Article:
June 28 Energy News

June 28, 2016

Opinion:

¶ “Diablo Canyon’s closure is good news for energy and the
earth” • The nuclear plant’s closure is important for the future of energy generation and for the health of the earth. The agreement to close the plant could also serve as a positive example for other states. [The San Luis Obispo Tribune]

Diablo Canyon nuclear power plant. Joe Johnston jjohnston@thetribunenews.com

Diablo Canyon nuclear power plant. Joe Johnston jjohnston@thetribunenews.com

Science and Technology:

¶ Four years ago, Professor Peter Wadhams, head of the Polar Ocean Physics Group at Cambridge University, said the Arctic Ocean could well be free of sea ice within only a few years. Some considered his statement controversial. Now, it appears that he may have been right. [CleanTechnica]

World:

¶ Scotland’s carbon emission level in 2014 was around 46% lower than its emission levels in 1990, meaning that the country has managed to achieve its 2020 target of 42% lower emissions, and even beat it, a full 6 years early. Recent data show a year-on-year decrease of 12.5%. [CleanTechnica]

Scottish wind farm

Scottish wind farm

¶ A new European research project coordinated by DTU Energy will develop innovative electrolysis technologies to convert excess renewable electricity into methane, which can be easily stored in the existing natural gas grid. The methane can be distributed in natural gas pipelines. [I-Connect007]

¶ Denham Capital and GreenWish Partners have signed an agreement to finance and develop 600 MW of renewable energy projects across Africa. The companies will target sub-Saharan countries and markets where renewable energy projects are competitive without subsidies. [CleanTechies]

Kengen wind power plant. Photo by Rotsee2. CC BY-SA 3.0. Wikimedia Commons.

Kengen wind power plant. Photo by Rotsee2.
CC BY-SA 3.0. Wikimedia Commons.

¶ EDF Group announced the commissioning of Ensemble Eolien Catalan wind farm, a 96-MW facility at Languedoc-Roussillon-Midi-Pyrénées. The wind farm has “stealth” wind turbines, the world’s first solution for interference from wind farms for weather radar. [CleanTechnology News]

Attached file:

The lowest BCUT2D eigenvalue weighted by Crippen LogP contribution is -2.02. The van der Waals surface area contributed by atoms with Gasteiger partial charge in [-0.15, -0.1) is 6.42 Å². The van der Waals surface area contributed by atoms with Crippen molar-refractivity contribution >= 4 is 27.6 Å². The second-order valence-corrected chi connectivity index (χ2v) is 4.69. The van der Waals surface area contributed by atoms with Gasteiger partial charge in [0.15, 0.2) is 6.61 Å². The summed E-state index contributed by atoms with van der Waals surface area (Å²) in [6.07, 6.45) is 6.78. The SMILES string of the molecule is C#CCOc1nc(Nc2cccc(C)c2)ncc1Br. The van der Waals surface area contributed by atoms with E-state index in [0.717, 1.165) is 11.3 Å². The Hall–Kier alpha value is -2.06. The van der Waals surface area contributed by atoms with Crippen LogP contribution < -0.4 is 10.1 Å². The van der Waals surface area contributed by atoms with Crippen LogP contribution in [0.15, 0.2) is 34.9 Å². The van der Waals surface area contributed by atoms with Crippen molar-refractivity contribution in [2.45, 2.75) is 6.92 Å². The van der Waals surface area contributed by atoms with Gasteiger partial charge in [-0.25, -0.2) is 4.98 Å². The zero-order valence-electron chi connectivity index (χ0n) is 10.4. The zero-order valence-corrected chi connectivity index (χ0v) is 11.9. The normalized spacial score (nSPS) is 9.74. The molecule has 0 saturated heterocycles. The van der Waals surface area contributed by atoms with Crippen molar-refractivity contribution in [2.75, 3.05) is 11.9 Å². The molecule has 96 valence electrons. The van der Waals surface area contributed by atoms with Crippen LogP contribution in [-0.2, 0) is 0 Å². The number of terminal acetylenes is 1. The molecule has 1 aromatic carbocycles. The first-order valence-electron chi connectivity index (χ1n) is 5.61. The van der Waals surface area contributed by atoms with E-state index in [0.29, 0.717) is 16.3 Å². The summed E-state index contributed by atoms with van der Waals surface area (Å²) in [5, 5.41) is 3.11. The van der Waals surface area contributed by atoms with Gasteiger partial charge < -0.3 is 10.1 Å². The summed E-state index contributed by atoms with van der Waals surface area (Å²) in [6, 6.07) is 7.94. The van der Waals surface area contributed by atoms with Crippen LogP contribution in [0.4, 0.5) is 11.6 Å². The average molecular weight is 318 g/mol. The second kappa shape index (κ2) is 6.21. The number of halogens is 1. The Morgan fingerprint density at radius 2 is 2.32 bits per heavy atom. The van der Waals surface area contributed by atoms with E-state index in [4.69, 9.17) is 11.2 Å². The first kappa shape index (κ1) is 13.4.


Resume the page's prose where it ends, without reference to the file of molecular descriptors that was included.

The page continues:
¶ Saft has clinched a deal to supply its Uptimax battery systems at E.ON’s Amrumbank West offshore wind farm. The 302-MW wind farm’s remote location meant backup batteries were required for reliable operation without the need for regular maintenance visits. [SeeNews Renewables]

Offshore wind turbines. Image: Teun van den Dries / Shutterstock.com

Offshore wind turbines.
Image: Teun van den Dries / Shutterstock.com

¶ This week, the US and Mexico will commit to joining Canada in boosting their use of wind, solar, and other carbon-free sources of electricity, helping the North American group meet an ambitious goal of generating at least 50% of its energy from “clean” sources by 2025. [BOE Report]

¶ Diesel fuel has long been the primary source of energy in Arctic communities. Above all else, it is reliable. But its reliability has high logistical, financial and environmental costs. A WWF-Canada report shows these sacrifices in the name of reliability may no longer be necessary. [Huffington Post Canada]

Nunavut (AP Photo / Ted S. Warren)

Nunavut (AP Photo / Ted S. Warren)

¶ The UK’s nuclear future could be left on the chopping block by the country’s shock referendum vote to quit the EU. One government energy adviser said the Hinkley Point C project, which is expected to cost upwards of £20 billion, is now “extremely unlikely” to be completed. [Ars Technica UK]

US:

¶ Gulf Power filed a petition asking the Florida Public Service Commission to approve adding 94 MW of wind energy from the Kingfisher Wind farm in Oklahoma. The diversification of the energy sources reduces price fluctuations, including some caused by natural disasters. [Pensacola News Journal]

Kingfisher Wind farm in Oklahoma (Photo: Special to the News Journal)

Kingfisher Wind farm in Oklahoma
(Photo: Special to the News Journal)

¶ Volkswagen has reportedly reached a $15 billion settlement with US car owners after admitting it cheated emission tests. The deal would offer to repair or buy back the affected diesel vehicles and pay owners compensation. The US settlement is still pending approval by a judge. [BBC]
($15 billion is about 23% of VW’s market capitalization.)

¶ The Federal Energy Regulatory Commission affirmed the right of the Delta-Montrose Electric Authority, a distribution cooperative, to buy electricity outside of purchases from Tri-State Generation & Transmission Association. It rejected a fee the G&T utility sought for the lost revenue. [Utility Dive]

Fort Mill solar trackers

Fort Mill solar trackers

¶ In Pennsylvania, the Lancaster County Solid Waste Management Authority contracted with a Dutch company that specializes in processing municipal waste-to-energy ash to sell recovered metals at premium prices. A $14 million facility will be built next to the Frey Farm Landfill. [PennLive.com]

¶ California regulators are expected to decide whether to drop environmental objections to the state’s last nuclear power plant in return for its promised early closing. Their vote is one of a number of regulatory hurdles facing the agreement to shut down plant ahead of schedule. [Greenfield Daily Reporter]

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